Saturday, April 20, 2013

Gazing In, Gazing Out

In 1989, I lived in Watertown, Massachusetts for a summer. Later I lived in Boston for a year.

Am I narcissistic and self-absorbed because that time in my life is what came to mind as I watched police officers swarm Watertown yesterday, or when I saw footage on Monday of the Boston Marathon's finish line across the street from the public library where I spent hours and days as a newly minted college graduate searching through newspapers and magazines in an ultimately fruitless search for a job? Am I somehow trying to coopt the bombings so that people end up feeling sorry for me?

No. Here's why: having lived in the Boston area, I was able to insert myself into those streets and communities, and the ability to do so broadened and deepened my empathy, outrage, and sorrow as events played out this week.

We teach the first and second graders in our classroom to make connections between the texts they read and themselves, and between the same texts and the larger world. We do that to make their comprehension of written material richer. The human brain benefits from more intricate and elaborate pathways between and among neurons (brain cells). This is only intuitive.

I grow weary of the accusations leveled at social media users - bloggers included - that we are navel-gazing. Who navel-gazes? Philosophers, novelists, thinkers of all stripes.

Linking our experiences to the world stamps us as citizens of Earth. It is how we learn to care about people other than those in our immediate families, and it is how we continue to care, once we are living independently. Translate caring into action, and communities of helpers are born. We can't all be police officers, detectives, mayors, governors, or presidents. But there are other ways of catching the bad guys. Some of us write. I like to think that the writers among us not only document the wrongs that exist locally, nationally, and globally, but also help others feel those wrongs so viscerally that they cannot help but be moved to right them.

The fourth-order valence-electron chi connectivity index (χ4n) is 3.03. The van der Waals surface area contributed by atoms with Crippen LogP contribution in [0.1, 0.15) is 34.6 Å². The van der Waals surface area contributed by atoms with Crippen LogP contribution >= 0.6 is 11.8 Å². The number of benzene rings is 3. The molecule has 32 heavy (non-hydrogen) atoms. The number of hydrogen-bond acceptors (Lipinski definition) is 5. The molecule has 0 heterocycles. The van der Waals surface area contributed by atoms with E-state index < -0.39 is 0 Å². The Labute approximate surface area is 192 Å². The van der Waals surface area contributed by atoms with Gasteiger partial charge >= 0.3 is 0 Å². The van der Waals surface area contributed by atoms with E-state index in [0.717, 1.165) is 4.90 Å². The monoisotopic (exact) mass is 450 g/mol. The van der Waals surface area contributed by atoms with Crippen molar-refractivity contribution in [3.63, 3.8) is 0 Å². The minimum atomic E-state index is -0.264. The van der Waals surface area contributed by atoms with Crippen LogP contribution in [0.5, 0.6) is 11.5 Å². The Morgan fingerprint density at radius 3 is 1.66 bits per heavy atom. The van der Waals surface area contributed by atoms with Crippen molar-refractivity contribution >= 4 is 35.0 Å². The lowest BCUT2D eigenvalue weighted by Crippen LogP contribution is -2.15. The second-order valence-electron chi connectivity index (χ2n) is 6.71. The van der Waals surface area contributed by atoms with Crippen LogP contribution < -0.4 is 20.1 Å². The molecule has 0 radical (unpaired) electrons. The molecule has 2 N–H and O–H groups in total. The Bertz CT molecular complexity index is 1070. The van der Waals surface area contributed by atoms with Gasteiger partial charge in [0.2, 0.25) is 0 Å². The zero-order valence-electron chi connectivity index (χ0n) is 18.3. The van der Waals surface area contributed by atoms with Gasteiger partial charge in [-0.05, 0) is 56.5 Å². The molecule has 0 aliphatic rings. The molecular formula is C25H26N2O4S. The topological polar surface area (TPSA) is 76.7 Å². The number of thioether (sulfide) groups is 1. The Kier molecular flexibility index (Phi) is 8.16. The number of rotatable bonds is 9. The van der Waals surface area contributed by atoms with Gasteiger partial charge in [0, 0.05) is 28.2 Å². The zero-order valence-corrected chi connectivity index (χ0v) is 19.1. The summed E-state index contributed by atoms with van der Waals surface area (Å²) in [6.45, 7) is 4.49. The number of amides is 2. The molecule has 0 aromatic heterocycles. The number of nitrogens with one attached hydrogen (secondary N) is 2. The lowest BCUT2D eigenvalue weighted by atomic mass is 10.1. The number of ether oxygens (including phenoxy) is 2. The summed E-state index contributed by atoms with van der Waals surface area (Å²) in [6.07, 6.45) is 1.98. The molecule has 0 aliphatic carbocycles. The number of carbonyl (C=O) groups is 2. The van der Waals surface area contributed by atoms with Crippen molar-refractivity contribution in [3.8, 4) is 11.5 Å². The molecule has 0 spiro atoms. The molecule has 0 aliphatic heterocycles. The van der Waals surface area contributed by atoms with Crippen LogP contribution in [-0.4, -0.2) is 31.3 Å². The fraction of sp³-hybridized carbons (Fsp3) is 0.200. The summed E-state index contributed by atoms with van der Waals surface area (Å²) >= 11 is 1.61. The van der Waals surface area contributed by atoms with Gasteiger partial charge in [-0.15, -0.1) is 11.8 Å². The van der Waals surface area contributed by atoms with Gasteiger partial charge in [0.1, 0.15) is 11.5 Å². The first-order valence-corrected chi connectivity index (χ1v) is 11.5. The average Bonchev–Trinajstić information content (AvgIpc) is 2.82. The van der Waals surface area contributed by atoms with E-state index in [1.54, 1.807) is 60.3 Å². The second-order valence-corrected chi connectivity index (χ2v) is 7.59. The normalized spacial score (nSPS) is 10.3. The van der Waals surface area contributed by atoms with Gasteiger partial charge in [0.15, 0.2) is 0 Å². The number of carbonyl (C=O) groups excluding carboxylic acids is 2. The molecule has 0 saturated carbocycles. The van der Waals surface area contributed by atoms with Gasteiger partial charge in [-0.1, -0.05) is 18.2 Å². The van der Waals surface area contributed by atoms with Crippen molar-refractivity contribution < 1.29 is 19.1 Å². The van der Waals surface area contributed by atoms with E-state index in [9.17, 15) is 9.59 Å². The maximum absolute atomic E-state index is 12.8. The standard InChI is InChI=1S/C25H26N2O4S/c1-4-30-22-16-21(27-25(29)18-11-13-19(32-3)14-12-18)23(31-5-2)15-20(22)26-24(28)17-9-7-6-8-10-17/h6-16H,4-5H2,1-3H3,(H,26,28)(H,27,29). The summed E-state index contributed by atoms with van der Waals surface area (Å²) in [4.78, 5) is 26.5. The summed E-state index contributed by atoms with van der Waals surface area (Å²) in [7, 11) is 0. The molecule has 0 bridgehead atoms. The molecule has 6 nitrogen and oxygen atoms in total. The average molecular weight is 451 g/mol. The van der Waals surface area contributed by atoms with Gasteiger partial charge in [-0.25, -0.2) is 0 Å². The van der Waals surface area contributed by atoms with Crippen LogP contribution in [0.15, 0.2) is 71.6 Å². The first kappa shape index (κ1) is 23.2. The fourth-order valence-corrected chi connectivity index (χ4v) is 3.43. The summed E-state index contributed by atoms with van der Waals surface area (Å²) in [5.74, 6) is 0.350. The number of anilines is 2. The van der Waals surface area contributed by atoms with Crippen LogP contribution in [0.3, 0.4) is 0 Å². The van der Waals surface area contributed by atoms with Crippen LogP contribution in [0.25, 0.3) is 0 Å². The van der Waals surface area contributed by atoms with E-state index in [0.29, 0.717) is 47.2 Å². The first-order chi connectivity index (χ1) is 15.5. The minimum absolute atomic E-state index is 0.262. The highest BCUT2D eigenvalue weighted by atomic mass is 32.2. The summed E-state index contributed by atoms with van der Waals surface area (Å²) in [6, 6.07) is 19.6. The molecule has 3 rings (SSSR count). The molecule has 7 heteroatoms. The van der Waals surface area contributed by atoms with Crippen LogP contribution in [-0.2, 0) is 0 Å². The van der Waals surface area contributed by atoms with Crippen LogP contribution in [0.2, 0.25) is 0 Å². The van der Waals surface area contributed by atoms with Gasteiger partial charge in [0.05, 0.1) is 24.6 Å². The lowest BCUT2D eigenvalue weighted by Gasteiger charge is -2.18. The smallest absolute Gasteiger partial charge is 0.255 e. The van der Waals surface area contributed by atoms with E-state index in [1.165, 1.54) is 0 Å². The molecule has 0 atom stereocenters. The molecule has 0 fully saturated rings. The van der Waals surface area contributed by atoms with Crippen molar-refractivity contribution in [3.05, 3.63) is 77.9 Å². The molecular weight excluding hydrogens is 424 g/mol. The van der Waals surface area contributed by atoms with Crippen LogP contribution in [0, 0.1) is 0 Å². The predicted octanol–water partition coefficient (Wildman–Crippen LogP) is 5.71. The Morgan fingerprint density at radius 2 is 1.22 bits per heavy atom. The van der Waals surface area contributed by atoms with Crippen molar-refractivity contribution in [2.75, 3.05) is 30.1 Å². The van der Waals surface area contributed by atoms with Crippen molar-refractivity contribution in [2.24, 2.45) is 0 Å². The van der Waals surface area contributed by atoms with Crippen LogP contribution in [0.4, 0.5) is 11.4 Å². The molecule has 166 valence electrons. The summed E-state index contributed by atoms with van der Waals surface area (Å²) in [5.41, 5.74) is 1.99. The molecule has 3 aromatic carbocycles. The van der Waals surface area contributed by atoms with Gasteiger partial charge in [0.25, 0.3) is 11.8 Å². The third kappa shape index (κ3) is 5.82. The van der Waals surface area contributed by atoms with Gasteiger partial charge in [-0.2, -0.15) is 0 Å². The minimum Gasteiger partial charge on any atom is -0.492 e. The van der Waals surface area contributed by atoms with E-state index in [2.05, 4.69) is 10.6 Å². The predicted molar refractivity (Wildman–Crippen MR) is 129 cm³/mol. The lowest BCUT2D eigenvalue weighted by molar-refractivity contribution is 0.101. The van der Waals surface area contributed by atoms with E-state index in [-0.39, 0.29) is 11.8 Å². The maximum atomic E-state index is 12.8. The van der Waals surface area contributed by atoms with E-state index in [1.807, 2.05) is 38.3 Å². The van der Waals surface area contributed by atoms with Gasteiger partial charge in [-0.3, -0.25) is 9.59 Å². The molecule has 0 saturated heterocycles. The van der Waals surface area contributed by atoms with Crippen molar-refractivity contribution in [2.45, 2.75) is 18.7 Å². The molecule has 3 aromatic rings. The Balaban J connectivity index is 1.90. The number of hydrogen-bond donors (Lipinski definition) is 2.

And that's about as far from narcissism as it gets, isn't it?

4 comments:

Emily said...

This is a wonderful reflection on this. I often feel self-absorbed for doing this, but you're right that it's what we should do.

alejna said...

"Linking our experiences to the world stamps us as citizens of Earth. It is how we learn to care about people other than those in our immediate families, and it is how we continue to care, once we are living independently." Yes.

I completely agree with you. Sharing our thoughts, our emotions, and our connections to events enforces our common humanity. It is helpful for others to read such views, in all their variety. Sometimes the words will help those looking to process their own feelings, sometimes the words may help to someone see events from a different perspective.

I admire people who are able to write and post about events that have moved them. (This includes both you and Emily.) I am usually slow to process, and even slower to write. I feel deeply, but struggle to get my words in line.

I think that your own remarkable capacity for empathy, along with your beautiful way with words, make you a particularly compelling writer.

Anonymous said...

F-ck judgmental morons on the Internet.

De

V-Grrrl @ Compost Studios said...

I don't know if blogging makes me a better citizen but it has made me a better person. It's made me realize all the ways people are hurt and struggle and all the ways people do good and overcome.

It's made me appreciate how complicated we are, as individuals and as a society and as a nation and as a world. It's helped me learn to live with the messiness of life, love, relationships.